No, never again. That is the point we have reached. We accepted it then, some of us, as part of a large scheme for settling the Irish difficulty. We will never accept it again coupled with any scheme for Ireland. I believe, myself, the bringing in of that Bill, done though it was with good intentions, has been one of the greatest causes of the confusion into which the Liberal Party has fallen in late years. It was brought in as a good idea to float the Home Rule Bill, but it had the effect of sinking Home Rule for a time, though it will rise again. All the revelations of the last few days show that the abominable proposition of buying up Irish landlords is at the bottom of much of the trouble we are undergoing at this moment. Nothing has been more oppressive than these land schemes. Last Session it was sickening to hear the hon. Member for Cork (Mr. Parnell) talk as if he were negotiating with the Chief Secretary. We know what it means. The hon. Member for South Tyrone (Mr. T. W. Russell) "let the cat out of the bag" last night in replying to my hon. Friend the Member for Dumfries (Mr. Reid), who made a capital speech, thoroughly Radical, against land purchase. I know," said the hon. Member for South Tyrone, "why the Radicals go against land purchase, because they think that is not the way to arrive at Home Rule. This Bill is brought in then to block the way to Home Rule. The hon. Member admits it. But "in vain is the snare set in the sight of any bird." Every real Home Ruler, everybody who believes that a nation ought to govern its own affairs, will spurn this Land Purchase Bill. I have listened to speeches from the right hon. Gentlemen the Members for Mid Lothian and Newcastle; but they never convinced me that it is a wise or desirable thing to settle the land question, not leaving the plan to the Irish people. The land question is the great trouble and difficulty in Ireland. You say you are going to give them. Home Rule, and yet you will not let them settle the one question which makes Home Rule necessary. That commends itself to the hon. Member for South Tyrone.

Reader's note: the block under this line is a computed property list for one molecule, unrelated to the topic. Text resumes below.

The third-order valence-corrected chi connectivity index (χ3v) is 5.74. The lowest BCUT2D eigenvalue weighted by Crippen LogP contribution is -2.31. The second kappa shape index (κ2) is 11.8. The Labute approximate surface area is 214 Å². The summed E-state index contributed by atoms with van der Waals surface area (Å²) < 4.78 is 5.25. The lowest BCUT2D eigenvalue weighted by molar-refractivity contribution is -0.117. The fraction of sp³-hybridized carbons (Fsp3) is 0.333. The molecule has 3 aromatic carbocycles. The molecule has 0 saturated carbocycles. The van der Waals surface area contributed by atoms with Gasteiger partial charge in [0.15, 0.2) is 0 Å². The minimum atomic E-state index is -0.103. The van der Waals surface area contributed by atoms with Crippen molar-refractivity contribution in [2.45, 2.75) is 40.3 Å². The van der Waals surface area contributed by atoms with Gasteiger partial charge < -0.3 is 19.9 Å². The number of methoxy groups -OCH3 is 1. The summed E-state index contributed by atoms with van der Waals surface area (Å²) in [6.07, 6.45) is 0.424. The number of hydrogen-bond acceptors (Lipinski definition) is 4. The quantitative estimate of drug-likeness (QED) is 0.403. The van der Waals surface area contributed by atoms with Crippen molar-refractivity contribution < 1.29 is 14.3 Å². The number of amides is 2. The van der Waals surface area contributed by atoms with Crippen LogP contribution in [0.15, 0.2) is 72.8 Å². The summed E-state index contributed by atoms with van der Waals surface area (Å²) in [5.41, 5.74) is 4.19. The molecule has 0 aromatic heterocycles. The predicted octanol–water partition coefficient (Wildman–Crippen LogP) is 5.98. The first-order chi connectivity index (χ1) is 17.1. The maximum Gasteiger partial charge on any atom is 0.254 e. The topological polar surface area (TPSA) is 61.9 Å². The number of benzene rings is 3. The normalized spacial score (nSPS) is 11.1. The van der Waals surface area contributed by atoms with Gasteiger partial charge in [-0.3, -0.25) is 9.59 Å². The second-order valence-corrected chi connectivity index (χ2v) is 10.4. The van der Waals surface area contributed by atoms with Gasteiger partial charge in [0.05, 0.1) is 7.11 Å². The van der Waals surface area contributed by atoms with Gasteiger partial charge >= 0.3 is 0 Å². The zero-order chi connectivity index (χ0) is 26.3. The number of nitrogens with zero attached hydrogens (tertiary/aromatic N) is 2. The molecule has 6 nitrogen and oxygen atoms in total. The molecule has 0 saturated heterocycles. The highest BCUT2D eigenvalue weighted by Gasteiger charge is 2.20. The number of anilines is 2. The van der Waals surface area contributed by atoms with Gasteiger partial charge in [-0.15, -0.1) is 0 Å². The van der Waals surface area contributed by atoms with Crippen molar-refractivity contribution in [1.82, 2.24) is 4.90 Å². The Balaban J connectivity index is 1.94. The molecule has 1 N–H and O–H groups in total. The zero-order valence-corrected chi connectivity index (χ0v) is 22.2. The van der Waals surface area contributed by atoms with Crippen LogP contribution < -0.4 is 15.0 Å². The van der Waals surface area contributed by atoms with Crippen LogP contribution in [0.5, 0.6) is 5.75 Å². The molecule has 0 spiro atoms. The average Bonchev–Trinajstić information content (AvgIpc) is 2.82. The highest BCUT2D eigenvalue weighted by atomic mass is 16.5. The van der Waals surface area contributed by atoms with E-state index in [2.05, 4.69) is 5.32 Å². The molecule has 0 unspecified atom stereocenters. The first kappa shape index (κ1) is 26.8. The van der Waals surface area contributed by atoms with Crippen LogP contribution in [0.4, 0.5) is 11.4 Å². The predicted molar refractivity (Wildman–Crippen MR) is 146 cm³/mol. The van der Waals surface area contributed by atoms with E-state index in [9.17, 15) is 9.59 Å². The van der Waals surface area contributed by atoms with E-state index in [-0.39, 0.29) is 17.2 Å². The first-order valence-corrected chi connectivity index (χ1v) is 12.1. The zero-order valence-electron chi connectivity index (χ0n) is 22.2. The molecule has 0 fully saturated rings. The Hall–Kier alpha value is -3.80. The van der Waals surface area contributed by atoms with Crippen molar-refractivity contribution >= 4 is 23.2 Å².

MR. T. W. RUSSELL (Tyrone, S.)

I say we are not going to have Home Rule.